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Industrial Accident

One worker died and another was injured on Tuesday morning, January 22, 2013, at the Resolute Forest Products plant in Catawba. Catawba is located in southeastern York County.

Although the accident was clearly work related, an initial investigation of the incident failed to reveal what exactly caused the death of the 39 year old worker from Monroe, North Carolina. According to Sabrina Gast, the York County Coroner, he died at approximately 1:30am while he was working inside a fume tank. There was no evacuation ordered for the plant that has 600 employees.

The men were hired to clean a large tank in the plant’s power generation section. The 10 foot by 40 foot tank was up for scheduled maintenance, according to a spokesperson for Resolute Forest Products.

It was reported that there were no burns on his body and there was no explosion. One of the other contract employees had some minor irritation and was taken to Piedmont Medical Center in Rock Hill for further examination. The third man involved was examined on-site and released. All workers were wearing protective gear.

There was speculation that possibly some chemical may have leaked into the tank but there was no evidence of that happening. The tank that was being cleaned is used to collect odorless chemical fumes, which are later burned off in power boilers.

Investigators from the Occupational Safety and Hazard Administration (OSHA) will examine the site and report their findings. Such an investigation usually takes six to eight weeks.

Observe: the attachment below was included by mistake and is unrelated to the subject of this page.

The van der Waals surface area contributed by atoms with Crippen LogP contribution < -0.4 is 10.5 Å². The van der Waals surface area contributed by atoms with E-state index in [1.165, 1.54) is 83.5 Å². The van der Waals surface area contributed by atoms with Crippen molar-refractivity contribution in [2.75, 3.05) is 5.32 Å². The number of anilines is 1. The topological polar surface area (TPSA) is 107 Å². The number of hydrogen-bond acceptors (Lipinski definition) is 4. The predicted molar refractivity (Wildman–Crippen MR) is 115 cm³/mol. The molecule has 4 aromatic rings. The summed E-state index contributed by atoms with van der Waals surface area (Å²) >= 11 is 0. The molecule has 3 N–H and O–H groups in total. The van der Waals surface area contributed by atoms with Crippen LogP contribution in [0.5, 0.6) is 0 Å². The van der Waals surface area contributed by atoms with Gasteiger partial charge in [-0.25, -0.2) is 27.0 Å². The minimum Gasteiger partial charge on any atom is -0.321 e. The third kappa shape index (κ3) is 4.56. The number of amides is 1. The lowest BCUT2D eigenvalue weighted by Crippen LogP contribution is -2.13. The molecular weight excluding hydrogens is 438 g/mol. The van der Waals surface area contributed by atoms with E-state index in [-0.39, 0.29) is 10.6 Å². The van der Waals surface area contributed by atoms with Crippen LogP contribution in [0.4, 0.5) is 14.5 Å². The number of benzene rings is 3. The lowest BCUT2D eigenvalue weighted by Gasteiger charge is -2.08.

This is not the first time Resolute Forest Products has faced an OSHA investigation. In May 2012, four employees were sprayed with a chemical called “white liquor” when a suction valve malfunctioned. In June 2012, a contract employee was splashed in the face with white liquor. The worst accident at Resolute was in 2000, when an explosion caused the deaths of two contract workers who were welding a tank. It exploded, killing them and injuring several others.

OSHA issued the company four violations last year which were listed as “serious.” Fines were set at $6,125 if these items were not corrected.

Workers at large plants like the Resolute Forest Products plant in Catawba face danger every day they go to work. When workers are injured on the job they are entitled to North Carolina workers’ compensation benefits from their employer’s insurance company. These benefits include weekly compensation benefits while they are off work and medical care. Once the worker attains maximum medical improvement following the injury, there can be a lump sum settlement negotiated depending on the extent and duration of their injury.

If a worker suffers an injury or death on the job and it is caused by the negligence of someone other than the worker’s employer, there might be a separate claim or cause of action for third party negligence. Those situations are often very complex and require immediate investigation to determine what caused the accident and to preserve valuable evidence.

If you or a family member has suffered an injury on the job or lost a loved one in an industrial accident, you need to talk to a Charlotte attorney experienced in handling workers’ compensation and third party cases.

Auger & Auger is a Charlotte, North Carolina based firm with three offices in Charlotte. We also have offices in Raleigh and Greensboro. Our Workers’ compensation team is headed by the firm’s founding partner, Herbert W. Auger. For nearly 20 years we have been helping injured workers get what they deserve.

Contact us through our website or you can call (704) 364-3361 or (800) 559-5741 toll free, for a free consultation.

With our firm, you never owe a fee unless we get you a settlement.

Other Resources:
NC worker dies in accident at York Co. paper plant, Herald Online, Article by Jonathan McFadden, January 22, 2013

Related Blog Posts:

OSHA Cites “Fatal Four” Hazards Leading To Construction Fatalities, North Carolina Personal Injury Lawyer Blog, January 14, 2013